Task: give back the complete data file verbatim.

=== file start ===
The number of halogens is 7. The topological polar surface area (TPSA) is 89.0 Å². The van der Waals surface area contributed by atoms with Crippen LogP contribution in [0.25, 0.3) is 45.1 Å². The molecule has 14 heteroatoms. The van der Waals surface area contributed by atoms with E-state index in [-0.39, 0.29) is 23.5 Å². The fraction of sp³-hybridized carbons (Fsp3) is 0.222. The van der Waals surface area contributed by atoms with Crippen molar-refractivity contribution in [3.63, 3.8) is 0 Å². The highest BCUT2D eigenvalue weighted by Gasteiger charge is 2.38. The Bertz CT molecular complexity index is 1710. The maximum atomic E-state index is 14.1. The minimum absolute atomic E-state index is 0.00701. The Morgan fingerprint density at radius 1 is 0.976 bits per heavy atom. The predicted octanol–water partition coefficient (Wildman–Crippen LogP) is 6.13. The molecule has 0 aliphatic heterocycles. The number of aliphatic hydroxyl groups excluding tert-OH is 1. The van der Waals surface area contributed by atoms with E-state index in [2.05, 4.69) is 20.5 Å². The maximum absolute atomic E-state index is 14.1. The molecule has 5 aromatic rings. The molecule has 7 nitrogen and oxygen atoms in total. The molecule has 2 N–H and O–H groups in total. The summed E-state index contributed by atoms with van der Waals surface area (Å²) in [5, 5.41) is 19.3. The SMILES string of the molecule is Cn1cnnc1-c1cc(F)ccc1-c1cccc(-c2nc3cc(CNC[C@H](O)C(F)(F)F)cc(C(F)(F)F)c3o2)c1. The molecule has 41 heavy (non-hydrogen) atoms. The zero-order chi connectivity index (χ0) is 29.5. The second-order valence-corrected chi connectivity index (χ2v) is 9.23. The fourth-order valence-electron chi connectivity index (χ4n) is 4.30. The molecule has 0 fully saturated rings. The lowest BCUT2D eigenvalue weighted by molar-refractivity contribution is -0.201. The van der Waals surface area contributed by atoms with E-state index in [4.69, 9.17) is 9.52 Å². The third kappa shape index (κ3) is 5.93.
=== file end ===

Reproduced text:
The number of halogens is 7. The topological polar surface area (TPSA) is 89.0 Å². The van der Waals surface area contributed by atoms with Crippen LogP contribution in [0.25, 0.3) is 45.1 Å². The molecule has 14 heteroatoms. The van der Waals surface area contributed by atoms with E-state index in [-0.39, 0.29) is 23.5 Å². The fraction of sp³-hybridized carbons (Fsp3) is 0.222. The van der Waals surface area contributed by atoms with Crippen molar-refractivity contribution in [3.63, 3.8) is 0 Å². The highest BCUT2D eigenvalue weighted by Gasteiger charge is 2.38. The Bertz CT molecular complexity index is 1710. The maximum atomic E-state index is 14.1. The minimum absolute atomic E-state index is 0.00701. The Morgan fingerprint density at radius 1 is 0.976 bits per heavy atom. The predicted octanol–water partition coefficient (Wildman–Crippen LogP) is 6.13. The molecule has 0 aliphatic heterocycles. The number of aliphatic hydroxyl groups excluding tert-OH is 1. The van der Waals surface area contributed by atoms with E-state index in [2.05, 4.69) is 20.5 Å². The maximum absolute atomic E-state index is 14.1. The molecule has 5 aromatic rings. The molecule has 7 nitrogen and oxygen atoms in total. The molecule has 2 N–H and O–H groups in total. The summed E-state index contributed by atoms with van der Waals surface area (Å²) in [5, 5.41) is 19.3. The SMILES string of the molecule is Cn1cnnc1-c1cc(F)ccc1-c1cccc(-c2nc3cc(CNC[C@H](O)C(F)(F)F)cc(C(F)(F)F)c3o2)c1. The molecule has 41 heavy (non-hydrogen) atoms. The zero-order chi connectivity index (χ0) is 29.5. The second-order valence-corrected chi connectivity index (χ2v) is 9.23. The fourth-order valence-electron chi connectivity index (χ4n) is 4.30. The molecule has 0 fully saturated rings. The lowest BCUT2D eigenvalue weighted by molar-refractivity contribution is -0.201. The van der Waals surface area contributed by atoms with E-state index in [4.69, 9.17) is 9.52 Å². The third kappa shape index (κ3) is 5.93.